Review: Cam Measure
As a maths scholar myself, I do love it when some of it ripples through into the real world. In this case it's Cam Measure, written in Qt for Symbian touch devices, based around one of the simplest mathematical constructs of all - the right angled triangle. Armed with a camera and accelerometer-equipped smartphone, you've then got the basis of a system for measuring distances and heights - all without actually moving from your current position. That's the theory, anyway!
So you've got something in front of you - a landmark, a tree, a monument - or even a simple pole or mast - and you want to know how far away it is and how high it is. Well, ok, that's not something most of us want to do every day, but it's certainly a cool thing to be able to work out without moving. So your friend points out a statue ahead and you're able to calculate, on your smartphone, its distance and height - to within 10 to 20%, at least. There's not enough precision here for the information to ever be useful professionally, but even getting somewhere close to the exact figures might occasionally be useful. It's certainly a cool facility, made possible by the sensors and camera in the modern Symbian smartphone.
Here's how it works. Using your height and the angle 'down' to the base of your subject, the 'long' side of the relevant right angled triangle can be calculated. Knowing that distance and the angle 'up' to the top of your subject (and not forgetting the offset due to your height), the 'short' side of that triangle can then be calculated - the height of the subject. Easy enough maths, but great to have an application do all the hard work for you.
And so to Cam Measure. You know your phone's height off the ground - essentially your height minus 15cm or so for most of your head. You can point it towards a spot at roughly the same height on your target (pole, statue, etc) and then 'calibrate' the shot (under 'Options' in Cam Measure) - this uses the accelerometers and magnetometer to take note of any slope/gradient involved and to work out any relevant offsets unique to your phone and how you're holding it.
This only takes a few seconds and makes the finished figures much more accurate. With a baseline set, you then tilt the phone down until the base of the desired object is in the centre of the viewfinder. Cam Measure makes this easy by auto-zooming in, so that you can set it as precisely as possible. At all times, guidelines appear in the viewfinder to help you keep the phone level. As you tilt down, there's a real time calculation shown of the distance away.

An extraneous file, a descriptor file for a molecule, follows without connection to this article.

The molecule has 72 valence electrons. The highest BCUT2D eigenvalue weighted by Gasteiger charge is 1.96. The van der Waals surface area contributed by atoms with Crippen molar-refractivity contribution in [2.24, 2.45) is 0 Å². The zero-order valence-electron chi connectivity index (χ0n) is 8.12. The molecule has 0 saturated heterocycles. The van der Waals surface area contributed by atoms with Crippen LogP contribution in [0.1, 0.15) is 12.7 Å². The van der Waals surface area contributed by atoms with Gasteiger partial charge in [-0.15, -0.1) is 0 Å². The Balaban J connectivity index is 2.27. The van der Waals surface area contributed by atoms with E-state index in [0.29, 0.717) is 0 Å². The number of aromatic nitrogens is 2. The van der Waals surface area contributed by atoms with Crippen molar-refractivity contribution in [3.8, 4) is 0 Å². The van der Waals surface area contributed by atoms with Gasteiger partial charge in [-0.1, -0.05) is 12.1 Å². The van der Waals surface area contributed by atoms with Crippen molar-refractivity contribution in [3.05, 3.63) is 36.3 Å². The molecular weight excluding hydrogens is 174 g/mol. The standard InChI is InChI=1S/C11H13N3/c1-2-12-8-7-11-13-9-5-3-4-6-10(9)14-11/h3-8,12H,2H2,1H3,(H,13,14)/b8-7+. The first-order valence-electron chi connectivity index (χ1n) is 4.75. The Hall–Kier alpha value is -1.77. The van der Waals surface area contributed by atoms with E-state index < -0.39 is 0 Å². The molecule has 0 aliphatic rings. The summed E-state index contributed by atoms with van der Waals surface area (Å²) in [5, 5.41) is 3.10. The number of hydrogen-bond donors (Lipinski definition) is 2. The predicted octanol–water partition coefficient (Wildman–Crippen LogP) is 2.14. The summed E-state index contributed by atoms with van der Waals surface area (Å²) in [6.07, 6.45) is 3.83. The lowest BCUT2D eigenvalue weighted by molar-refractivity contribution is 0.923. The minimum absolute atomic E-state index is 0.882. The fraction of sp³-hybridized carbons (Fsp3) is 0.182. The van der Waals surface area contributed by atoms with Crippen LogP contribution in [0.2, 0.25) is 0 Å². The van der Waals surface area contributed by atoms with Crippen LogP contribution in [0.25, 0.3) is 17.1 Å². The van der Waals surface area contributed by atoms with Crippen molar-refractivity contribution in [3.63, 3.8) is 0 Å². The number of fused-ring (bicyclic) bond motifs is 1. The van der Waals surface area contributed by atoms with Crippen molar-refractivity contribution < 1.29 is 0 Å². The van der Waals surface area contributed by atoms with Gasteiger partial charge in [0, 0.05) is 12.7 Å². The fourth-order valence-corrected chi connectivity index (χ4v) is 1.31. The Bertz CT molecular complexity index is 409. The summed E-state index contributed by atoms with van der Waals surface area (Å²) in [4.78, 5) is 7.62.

After tapping on 'Fix' to fix the distance, you then tilt the phone (and its camera) up again, to point to the top of your subject - again, there are guidelines, plus a zoomed in (and zoomed out) view, plus a real time indication of the calculated height. Note that the maths is easy enough that each calculation only takes a tiny fraction of a second, so the numbers are all real-time.
Finally, you tap on 'Fix' again and you then have your two numbers, along with the graphical option (see below) to save a record of these to disk.
All of which does actually work surprisingly well, once you get the hang of it. There are some glitches in the current version though, partly explaining the less than stellar score. As shown below the saved images (only VGA, by the way) don't include the calculated distance - only the height. Moreover, the indicators showing the calculation lines don't always match up to the image, again as shown below. All somewhat frustrating.
It should also be noted that, while a simple (straight) slope is taken account of (at least to a first 'approximation'), it does introduce other errors, not least those from you the user, since your natural inclination will be to stand upright against gravity rather than perpendicular to the ground. As I say, this shouldn't matter too much in terms of trigonometry, but it does make using Cam Measure a tad less intuitive and some of my 'slope' measurements were less accurate that those tried on completely flat ground. Here's an example on a 10% gradient High Street, for example:
Again, in the Cam Measure capture above, the measurement lines don't quite match what I was aiming at.
Used properly and carefully, Cam Measure is capable of getting distances and heights to within about 10%. It's true that it's more a 'proof of concept' application than a killer app, but for a mathematical person like me, the integration with my smartphone hardware made me smile. If this all sounds like you too, then grab it from the Ovi Store - the developer is hard at work on a version 3 too, hopefully with the niggles mentioned above all sorted out.
Steve Litchfield, All About Symbian, 12th September 2011
Reviewed by Steve Litchfield at